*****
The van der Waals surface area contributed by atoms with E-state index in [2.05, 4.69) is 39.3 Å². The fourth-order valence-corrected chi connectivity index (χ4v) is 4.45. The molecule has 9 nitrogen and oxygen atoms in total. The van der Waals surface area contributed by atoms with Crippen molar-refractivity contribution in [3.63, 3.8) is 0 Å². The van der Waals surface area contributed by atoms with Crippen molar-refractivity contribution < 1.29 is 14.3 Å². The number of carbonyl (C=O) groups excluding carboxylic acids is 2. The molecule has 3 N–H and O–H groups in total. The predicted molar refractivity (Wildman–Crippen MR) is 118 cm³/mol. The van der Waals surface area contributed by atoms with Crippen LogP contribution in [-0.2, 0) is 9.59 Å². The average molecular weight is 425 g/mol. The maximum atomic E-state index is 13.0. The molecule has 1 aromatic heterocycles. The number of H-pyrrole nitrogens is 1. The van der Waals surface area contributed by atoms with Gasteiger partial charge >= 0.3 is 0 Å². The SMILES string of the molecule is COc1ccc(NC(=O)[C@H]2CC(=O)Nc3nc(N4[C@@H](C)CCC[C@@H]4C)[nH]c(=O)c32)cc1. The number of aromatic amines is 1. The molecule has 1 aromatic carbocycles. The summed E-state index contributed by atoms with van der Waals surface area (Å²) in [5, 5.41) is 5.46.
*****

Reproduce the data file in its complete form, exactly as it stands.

The van der Waals surface area contributed by atoms with E-state index in [2.05, 4.69) is 39.3 Å². The fourth-order valence-corrected chi connectivity index (χ4v) is 4.45. The molecule has 9 nitrogen and oxygen atoms in total. The van der Waals surface area contributed by atoms with Crippen molar-refractivity contribution in [3.63, 3.8) is 0 Å². The van der Waals surface area contributed by atoms with Crippen molar-refractivity contribution < 1.29 is 14.3 Å². The number of carbonyl (C=O) groups excluding carboxylic acids is 2. The molecule has 3 N–H and O–H groups in total. The predicted molar refractivity (Wildman–Crippen MR) is 118 cm³/mol. The van der Waals surface area contributed by atoms with Crippen LogP contribution in [-0.2, 0) is 9.59 Å². The average molecular weight is 425 g/mol. The maximum atomic E-state index is 13.0. The molecule has 1 aromatic heterocycles. The number of H-pyrrole nitrogens is 1. The van der Waals surface area contributed by atoms with Gasteiger partial charge >= 0.3 is 0 Å². The SMILES string of the molecule is COc1ccc(NC(=O)[C@H]2CC(=O)Nc3nc(N4[C@@H](C)CCC[C@@H]4C)[nH]c(=O)c32)cc1. The number of aromatic amines is 1. The molecule has 1 aromatic carbocycles. The summed E-state index contributed by atoms with van der Waals surface area (Å²) in [5, 5.41) is 5.46.